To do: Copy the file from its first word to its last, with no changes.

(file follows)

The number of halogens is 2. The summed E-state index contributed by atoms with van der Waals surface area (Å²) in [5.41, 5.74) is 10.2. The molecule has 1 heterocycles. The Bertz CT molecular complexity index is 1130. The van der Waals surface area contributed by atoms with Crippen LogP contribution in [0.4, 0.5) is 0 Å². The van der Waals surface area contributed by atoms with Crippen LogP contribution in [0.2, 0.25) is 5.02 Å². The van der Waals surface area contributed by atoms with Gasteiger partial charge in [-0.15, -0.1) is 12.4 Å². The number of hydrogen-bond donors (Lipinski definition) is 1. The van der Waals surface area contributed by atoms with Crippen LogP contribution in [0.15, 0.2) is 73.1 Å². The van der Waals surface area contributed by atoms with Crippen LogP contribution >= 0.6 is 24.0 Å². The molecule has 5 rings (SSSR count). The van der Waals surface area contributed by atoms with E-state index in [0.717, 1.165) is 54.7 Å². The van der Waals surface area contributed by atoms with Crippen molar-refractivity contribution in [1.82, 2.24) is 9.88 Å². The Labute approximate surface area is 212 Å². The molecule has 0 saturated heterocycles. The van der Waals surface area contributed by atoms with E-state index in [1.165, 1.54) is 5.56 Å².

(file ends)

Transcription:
The number of halogens is 2. The summed E-state index contributed by atoms with van der Waals surface area (Å²) in [5.41, 5.74) is 10.2. The molecule has 1 heterocycles. The Bertz CT molecular complexity index is 1130. The van der Waals surface area contributed by atoms with Crippen LogP contribution in [0.4, 0.5) is 0 Å². The van der Waals surface area contributed by atoms with Crippen LogP contribution in [0.2, 0.25) is 5.02 Å². The van der Waals surface area contributed by atoms with Gasteiger partial charge in [-0.15, -0.1) is 12.4 Å². The number of hydrogen-bond donors (Lipinski definition) is 1. The van der Waals surface area contributed by atoms with Crippen LogP contribution in [0.15, 0.2) is 73.1 Å². The van der Waals surface area contributed by atoms with Crippen LogP contribution >= 0.6 is 24.0 Å². The molecule has 5 rings (SSSR count). The van der Waals surface area contributed by atoms with E-state index in [0.717, 1.165) is 54.7 Å². The van der Waals surface area contributed by atoms with Crippen molar-refractivity contribution in [1.82, 2.24) is 9.88 Å². The Labute approximate surface area is 212 Å². The molecule has 0 saturated heterocycles. The van der Waals surface area contributed by atoms with E-state index in [1.165, 1.54) is 5.56 Å².